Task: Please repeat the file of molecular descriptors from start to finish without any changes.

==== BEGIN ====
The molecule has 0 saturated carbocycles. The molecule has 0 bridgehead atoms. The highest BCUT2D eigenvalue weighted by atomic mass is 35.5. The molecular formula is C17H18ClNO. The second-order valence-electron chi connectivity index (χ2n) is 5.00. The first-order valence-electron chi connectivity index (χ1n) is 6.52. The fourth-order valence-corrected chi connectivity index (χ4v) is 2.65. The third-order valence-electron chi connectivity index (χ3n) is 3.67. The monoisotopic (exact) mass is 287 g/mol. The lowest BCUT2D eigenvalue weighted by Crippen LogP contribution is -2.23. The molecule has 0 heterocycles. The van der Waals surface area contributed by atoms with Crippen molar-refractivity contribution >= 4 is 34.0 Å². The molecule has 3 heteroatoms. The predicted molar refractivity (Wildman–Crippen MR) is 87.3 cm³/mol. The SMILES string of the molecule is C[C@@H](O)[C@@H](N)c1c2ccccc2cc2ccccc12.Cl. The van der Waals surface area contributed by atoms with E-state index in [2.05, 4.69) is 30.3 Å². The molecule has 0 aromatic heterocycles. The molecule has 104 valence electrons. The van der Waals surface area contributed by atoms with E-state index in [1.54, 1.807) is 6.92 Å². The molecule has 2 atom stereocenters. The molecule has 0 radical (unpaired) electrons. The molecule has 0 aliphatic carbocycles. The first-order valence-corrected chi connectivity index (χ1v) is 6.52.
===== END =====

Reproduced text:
The molecule has 0 saturated carbocycles. The molecule has 0 bridgehead atoms. The highest BCUT2D eigenvalue weighted by atomic mass is 35.5. The molecular formula is C17H18ClNO. The second-order valence-electron chi connectivity index (χ2n) is 5.00. The first-order valence-electron chi connectivity index (χ1n) is 6.52. The fourth-order valence-corrected chi connectivity index (χ4v) is 2.65. The third-order valence-electron chi connectivity index (χ3n) is 3.67. The monoisotopic (exact) mass is 287 g/mol. The lowest BCUT2D eigenvalue weighted by Crippen LogP contribution is -2.23. The molecule has 0 heterocycles. The van der Waals surface area contributed by atoms with Crippen molar-refractivity contribution >= 4 is 34.0 Å². The molecule has 3 heteroatoms. The predicted molar refractivity (Wildman–Crippen MR) is 87.3 cm³/mol. The SMILES string of the molecule is C[C@@H](O)[C@@H](N)c1c2ccccc2cc2ccccc12.Cl. The van der Waals surface area contributed by atoms with E-state index in [2.05, 4.69) is 30.3 Å². The molecule has 0 aromatic heterocycles. The molecule has 104 valence electrons. The van der Waals surface area contributed by atoms with E-state index in [1.54, 1.807) is 6.92 Å². The molecule has 2 atom stereocenters. The molecule has 0 radical (unpaired) electrons. The molecule has 0 aliphatic carbocycles. The first-order valence-corrected chi connectivity index (χ1v) is 6.52.